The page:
The three most important elements of the BUSS model are playfulness, movement, and relationships. We’re keen to make sure this is reflected in our day together. As well as giving you information, we’d like you to be actively involved too. You will have the chance to discuss what you’re learning about, hear from families and practitioners who are using the model, as well as trying out some of the games and activities that we might use with families.
The morning session will offer participants an overview of the foundation sensorimotor systems: vestibular, proprioceptive and tactile. Looking at early development through the lens of sensory integration and attachment theories, the session will describe how babies are born ready to grow into their bodies through the loving relationships that they need to enable movement and psychological development. We’ll think about the impact of neglect and abuse on this process, and the information that can be gleaned about the state of development of these foundation systems in school age children by noticing how they are moving.
The rest of the day will consider the importance of this information. We’ll use small group discussion; hear from practitioners across different settings and from adoptive parents about their experience of using the model. Vicky Holland and Lindsey Champion, adoptive parents, will talk about their family’s experience of using the model with their children. Katie Wrench, Manager of the Leeds Therapeutic Social Work Team, will talk about the impact of integrating the BUSS model into that setting and Dr Jules Franklin, Consultant Clinical Psychologist will consider how this model has influenced the way she works. You can read more about them all as part of our BUSS team here.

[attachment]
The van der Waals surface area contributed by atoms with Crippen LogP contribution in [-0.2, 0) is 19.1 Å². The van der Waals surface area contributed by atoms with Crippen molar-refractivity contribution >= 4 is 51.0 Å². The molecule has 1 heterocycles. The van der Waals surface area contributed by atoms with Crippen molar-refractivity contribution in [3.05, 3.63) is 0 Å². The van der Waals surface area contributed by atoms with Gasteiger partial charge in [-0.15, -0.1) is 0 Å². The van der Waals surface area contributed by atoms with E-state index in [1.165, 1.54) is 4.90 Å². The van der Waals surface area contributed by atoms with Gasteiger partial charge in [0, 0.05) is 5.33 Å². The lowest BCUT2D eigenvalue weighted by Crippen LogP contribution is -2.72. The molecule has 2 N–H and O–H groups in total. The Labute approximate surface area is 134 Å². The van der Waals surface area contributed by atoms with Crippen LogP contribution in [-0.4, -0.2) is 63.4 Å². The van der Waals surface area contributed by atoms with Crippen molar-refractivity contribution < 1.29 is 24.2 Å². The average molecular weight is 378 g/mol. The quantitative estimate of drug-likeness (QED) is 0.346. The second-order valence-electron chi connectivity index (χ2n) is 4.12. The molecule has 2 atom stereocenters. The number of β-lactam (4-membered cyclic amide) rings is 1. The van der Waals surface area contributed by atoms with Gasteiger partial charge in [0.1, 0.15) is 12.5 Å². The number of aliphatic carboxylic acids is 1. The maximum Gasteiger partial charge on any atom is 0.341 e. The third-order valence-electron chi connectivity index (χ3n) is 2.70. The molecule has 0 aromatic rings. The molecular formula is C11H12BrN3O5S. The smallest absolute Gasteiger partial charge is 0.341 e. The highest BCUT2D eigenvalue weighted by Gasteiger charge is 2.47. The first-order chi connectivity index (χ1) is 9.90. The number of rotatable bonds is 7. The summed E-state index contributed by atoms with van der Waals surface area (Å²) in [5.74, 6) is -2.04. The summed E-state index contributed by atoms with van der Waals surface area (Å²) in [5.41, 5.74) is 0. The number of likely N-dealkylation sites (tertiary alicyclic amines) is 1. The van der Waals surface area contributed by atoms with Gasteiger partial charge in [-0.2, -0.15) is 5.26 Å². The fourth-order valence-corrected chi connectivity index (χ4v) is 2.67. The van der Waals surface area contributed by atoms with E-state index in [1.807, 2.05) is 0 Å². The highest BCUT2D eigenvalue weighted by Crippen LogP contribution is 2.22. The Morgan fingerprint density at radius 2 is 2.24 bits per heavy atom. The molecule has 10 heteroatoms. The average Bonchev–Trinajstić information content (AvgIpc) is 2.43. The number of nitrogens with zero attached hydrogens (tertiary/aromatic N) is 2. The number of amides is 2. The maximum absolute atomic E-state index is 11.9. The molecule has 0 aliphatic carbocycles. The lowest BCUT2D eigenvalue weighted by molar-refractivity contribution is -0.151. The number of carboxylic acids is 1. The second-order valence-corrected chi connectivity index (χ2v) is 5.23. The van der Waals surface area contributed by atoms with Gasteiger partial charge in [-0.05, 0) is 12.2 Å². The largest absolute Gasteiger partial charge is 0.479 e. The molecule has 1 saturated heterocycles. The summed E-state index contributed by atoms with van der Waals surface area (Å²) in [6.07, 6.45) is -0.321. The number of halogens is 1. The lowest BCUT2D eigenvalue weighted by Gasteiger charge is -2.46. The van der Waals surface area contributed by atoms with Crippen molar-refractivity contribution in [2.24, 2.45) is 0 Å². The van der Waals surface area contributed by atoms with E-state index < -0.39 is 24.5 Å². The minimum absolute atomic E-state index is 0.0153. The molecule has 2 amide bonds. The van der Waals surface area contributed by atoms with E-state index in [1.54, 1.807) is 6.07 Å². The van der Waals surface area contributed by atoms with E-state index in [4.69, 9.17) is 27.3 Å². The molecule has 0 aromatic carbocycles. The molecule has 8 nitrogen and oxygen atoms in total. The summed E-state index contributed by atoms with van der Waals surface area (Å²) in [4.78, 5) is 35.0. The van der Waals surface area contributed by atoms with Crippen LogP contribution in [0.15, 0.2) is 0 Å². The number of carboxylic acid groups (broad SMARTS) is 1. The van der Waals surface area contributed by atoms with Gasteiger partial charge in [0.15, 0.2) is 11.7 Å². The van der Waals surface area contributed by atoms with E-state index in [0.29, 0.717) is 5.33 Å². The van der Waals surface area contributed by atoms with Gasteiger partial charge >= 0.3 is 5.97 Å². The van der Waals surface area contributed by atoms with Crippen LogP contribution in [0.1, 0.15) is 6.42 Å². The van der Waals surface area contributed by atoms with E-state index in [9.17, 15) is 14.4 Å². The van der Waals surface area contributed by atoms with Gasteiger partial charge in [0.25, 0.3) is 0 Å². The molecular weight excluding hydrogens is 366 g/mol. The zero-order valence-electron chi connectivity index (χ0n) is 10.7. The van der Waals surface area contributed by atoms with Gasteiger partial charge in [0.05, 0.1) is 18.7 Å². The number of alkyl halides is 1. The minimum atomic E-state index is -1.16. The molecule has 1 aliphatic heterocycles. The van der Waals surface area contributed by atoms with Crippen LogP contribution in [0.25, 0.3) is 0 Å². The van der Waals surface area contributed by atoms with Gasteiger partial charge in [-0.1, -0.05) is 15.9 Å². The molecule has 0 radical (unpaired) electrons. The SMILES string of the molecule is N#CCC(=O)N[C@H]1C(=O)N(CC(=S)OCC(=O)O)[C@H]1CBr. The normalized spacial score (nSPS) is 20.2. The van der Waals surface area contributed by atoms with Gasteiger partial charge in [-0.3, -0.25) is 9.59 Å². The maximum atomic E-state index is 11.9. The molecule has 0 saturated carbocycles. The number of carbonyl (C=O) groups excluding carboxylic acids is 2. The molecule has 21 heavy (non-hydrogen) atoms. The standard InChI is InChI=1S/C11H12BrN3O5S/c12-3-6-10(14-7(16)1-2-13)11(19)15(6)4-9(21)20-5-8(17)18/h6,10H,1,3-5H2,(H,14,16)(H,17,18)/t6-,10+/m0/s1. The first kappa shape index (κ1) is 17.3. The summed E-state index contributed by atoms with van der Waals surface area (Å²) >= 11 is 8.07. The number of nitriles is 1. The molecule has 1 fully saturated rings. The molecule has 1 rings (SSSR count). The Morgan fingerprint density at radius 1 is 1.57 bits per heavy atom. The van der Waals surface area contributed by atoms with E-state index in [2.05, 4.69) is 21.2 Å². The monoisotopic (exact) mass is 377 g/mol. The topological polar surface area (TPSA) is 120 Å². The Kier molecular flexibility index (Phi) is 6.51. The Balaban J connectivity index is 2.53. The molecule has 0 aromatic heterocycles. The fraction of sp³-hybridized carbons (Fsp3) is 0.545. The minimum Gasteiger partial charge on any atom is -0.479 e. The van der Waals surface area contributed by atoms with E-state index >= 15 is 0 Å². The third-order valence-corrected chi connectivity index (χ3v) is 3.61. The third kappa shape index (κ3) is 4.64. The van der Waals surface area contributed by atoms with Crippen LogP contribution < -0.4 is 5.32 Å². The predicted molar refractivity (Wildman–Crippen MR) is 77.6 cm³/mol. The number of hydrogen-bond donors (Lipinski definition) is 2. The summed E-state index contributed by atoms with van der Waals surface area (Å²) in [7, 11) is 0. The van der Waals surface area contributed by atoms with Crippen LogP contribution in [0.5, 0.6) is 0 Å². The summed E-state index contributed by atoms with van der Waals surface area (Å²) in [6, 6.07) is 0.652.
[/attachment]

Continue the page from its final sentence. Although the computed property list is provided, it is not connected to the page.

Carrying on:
This course is suitable for all professionals working with children who have experienced developmental trauma from health, education and social care, as well as adoptive parents, special guardians and foster carers.
Parents who have attended the one-day training talk about how “hopeful and empowered” they feel.
Therapists and fostering and adoption practitioners have reported finding the training “inspiring, informative and relevant across the spectrum of children who are looked after”.
Feedback from education staff who have come on this training have talked about how “helpful” it was and how much it has “changed and enhanced their practice”.
The Children’s Commissioner in Leeds, where Sarah is working, wrote: “In just a short period of time Sarah has had a tremendous impact in Leeds in developing and testing out the BUSS model. It is one of the best decisions I have made to support her secondment. The BUSS model and impact this is having is recognised by our strategic boards where she has presented her findings.”
You can read more about feedback for trainings, and BUSS generally, here.
The cost of the webinar is £45. This will include a copy of Sarah Lloyds first book “Improving Sensory Processing in Traumatised Children” (2016) and materials needed to take part in the training day. These will be posted to all UK based participants prior to the day.
We are now fully booked for this event. Tickets sold really quickly but we’re looking to run the next course in November so if you would like to register your interest please contact us on firstname.lastname@example.org and we’ll get back to you to let you know when that will be.
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